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Catherine the Great: Portrait of a Woman by…

Catherine the Great: Portrait of a Woman

by Robert K. Massie

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Showing 1-5 of 86 (next | show all)
Beautifully written story of a most remarkable woman. Massie places us firmly and sympathetically in the life of Sophia, to become Catherine II of Russia. Despite the years covered and the in-depth attention to Russia's legal, political, and military history, the book reads easily and the reader becomes enmeshed in Catherine. I found her, and the story, quite fascinating. Highly recommended. ( )
  wareagle78 | Jul 21, 2014 |
Few studies offer its disciples more opportunity for misguided assumptions than history. Existing records are only as accurate at the writer (and are often as biased). And more often then not, the fragile word and questionable word simply does not exist. The realm of biography heightens these perils as researches move from listing mere action (complex enough) to answering the immortal question: what was that person thinking?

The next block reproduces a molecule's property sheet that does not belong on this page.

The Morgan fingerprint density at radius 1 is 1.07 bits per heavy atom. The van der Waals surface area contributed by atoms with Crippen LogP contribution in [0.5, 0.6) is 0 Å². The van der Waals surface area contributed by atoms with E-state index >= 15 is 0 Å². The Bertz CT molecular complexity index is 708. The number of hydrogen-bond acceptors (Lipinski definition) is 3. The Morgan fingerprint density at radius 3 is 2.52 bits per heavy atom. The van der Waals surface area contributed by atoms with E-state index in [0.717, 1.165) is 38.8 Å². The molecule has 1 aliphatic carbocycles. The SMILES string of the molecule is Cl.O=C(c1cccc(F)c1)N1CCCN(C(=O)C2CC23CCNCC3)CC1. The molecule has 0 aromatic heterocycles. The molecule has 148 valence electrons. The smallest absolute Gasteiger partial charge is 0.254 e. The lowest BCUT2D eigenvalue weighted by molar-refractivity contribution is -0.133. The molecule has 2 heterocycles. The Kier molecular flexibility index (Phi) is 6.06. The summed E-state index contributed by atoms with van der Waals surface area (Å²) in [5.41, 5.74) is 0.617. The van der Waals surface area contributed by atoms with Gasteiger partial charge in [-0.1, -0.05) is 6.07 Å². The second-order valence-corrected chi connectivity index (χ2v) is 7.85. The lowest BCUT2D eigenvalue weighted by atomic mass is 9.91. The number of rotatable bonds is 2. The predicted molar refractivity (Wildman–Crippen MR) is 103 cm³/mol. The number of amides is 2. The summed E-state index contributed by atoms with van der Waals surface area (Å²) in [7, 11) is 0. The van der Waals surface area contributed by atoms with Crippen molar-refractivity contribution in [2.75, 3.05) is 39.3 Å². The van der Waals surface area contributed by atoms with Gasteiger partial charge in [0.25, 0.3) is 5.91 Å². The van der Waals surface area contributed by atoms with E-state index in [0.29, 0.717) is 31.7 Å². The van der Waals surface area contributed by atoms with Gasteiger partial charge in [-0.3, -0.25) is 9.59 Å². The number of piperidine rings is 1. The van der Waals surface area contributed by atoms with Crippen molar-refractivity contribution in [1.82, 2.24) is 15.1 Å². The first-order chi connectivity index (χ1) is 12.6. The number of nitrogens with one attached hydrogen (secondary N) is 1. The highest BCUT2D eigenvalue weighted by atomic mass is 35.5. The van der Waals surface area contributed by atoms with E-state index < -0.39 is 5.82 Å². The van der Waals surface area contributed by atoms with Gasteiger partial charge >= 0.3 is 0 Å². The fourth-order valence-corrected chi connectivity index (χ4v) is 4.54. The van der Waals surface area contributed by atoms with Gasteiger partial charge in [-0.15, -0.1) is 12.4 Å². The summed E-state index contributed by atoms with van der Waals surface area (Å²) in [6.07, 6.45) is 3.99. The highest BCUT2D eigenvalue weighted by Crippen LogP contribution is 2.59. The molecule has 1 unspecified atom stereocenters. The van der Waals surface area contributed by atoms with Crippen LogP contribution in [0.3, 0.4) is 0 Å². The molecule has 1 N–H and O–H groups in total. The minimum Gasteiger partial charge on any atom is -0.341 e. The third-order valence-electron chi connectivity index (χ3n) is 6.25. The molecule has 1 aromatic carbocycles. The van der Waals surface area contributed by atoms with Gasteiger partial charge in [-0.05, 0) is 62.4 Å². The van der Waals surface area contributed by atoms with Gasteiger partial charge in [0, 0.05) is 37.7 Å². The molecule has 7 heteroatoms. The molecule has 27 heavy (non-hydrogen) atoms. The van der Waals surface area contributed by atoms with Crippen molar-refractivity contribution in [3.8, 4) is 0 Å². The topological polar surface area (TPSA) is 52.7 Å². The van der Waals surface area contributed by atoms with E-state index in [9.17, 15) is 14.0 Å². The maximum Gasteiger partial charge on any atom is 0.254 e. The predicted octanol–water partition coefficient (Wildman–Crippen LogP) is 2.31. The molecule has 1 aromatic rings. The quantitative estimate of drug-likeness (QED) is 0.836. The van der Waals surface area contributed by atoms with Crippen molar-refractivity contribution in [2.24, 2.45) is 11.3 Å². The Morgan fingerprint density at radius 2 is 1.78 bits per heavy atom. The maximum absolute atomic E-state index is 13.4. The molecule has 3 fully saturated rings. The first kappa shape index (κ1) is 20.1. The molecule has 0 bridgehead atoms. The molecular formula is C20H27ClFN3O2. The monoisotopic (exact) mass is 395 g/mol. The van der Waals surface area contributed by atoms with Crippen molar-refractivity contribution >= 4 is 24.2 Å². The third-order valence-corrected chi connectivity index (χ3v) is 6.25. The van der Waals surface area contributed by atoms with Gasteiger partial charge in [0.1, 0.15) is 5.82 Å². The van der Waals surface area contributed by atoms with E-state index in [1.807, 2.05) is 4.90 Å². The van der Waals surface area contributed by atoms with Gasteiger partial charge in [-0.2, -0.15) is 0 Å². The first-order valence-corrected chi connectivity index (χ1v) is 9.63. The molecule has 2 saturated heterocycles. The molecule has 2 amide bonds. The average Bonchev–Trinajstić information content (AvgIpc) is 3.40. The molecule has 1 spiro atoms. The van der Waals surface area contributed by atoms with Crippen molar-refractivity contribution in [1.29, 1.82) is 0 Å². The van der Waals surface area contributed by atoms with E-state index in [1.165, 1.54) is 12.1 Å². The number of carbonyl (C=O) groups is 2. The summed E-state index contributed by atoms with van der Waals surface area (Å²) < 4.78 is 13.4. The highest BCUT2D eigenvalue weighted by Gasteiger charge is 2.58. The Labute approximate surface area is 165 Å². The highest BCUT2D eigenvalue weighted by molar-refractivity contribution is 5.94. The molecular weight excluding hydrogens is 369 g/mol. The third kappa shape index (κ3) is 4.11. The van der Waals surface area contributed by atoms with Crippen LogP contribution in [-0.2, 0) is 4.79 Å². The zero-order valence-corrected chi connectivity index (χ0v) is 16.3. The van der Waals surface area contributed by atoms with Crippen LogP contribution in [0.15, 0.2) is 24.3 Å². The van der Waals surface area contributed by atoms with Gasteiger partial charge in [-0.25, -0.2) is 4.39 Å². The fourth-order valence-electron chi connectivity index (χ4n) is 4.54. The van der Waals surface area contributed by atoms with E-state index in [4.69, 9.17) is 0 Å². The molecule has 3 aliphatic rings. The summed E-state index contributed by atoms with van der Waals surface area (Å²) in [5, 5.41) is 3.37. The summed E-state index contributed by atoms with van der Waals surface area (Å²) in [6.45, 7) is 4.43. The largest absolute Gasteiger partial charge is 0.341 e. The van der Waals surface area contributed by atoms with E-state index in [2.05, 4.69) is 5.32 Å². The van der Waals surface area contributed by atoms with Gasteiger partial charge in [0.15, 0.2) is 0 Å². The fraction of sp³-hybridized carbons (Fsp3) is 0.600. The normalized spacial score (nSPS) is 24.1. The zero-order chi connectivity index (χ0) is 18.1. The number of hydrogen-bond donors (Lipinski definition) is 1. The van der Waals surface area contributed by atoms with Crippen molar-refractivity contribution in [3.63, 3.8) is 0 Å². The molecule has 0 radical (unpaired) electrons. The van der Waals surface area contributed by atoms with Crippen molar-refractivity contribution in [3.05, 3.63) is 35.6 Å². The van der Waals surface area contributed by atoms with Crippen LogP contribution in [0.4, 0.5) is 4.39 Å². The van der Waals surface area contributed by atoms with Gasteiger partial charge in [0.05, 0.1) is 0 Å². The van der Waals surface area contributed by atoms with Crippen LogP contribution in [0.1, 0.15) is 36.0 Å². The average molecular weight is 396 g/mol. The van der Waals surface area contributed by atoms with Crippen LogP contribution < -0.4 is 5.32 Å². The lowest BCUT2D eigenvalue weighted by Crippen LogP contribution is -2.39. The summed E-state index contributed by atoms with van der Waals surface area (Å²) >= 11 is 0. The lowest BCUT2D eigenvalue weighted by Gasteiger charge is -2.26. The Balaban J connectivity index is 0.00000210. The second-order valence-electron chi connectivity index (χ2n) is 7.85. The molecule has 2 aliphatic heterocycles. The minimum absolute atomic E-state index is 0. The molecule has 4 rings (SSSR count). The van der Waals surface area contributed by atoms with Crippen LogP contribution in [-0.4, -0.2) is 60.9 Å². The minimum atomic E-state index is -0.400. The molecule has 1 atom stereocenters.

As a biographer, [a:Robert K. Massie|40882|Robert K. Massie|http://photo.goodreads.com/authors/1321494482p2/40882.jpg] writes with a command of 18th Eurasian history that reveals both his passion and his knowledge of the subject. His grasp of narrative allows him to explore apocryphal anecdotes like the veracity of Catherine's secret marriage to General Potemkin, with a storyteller's engaging style, but an investigator's take on circumstantial evidence. Fans of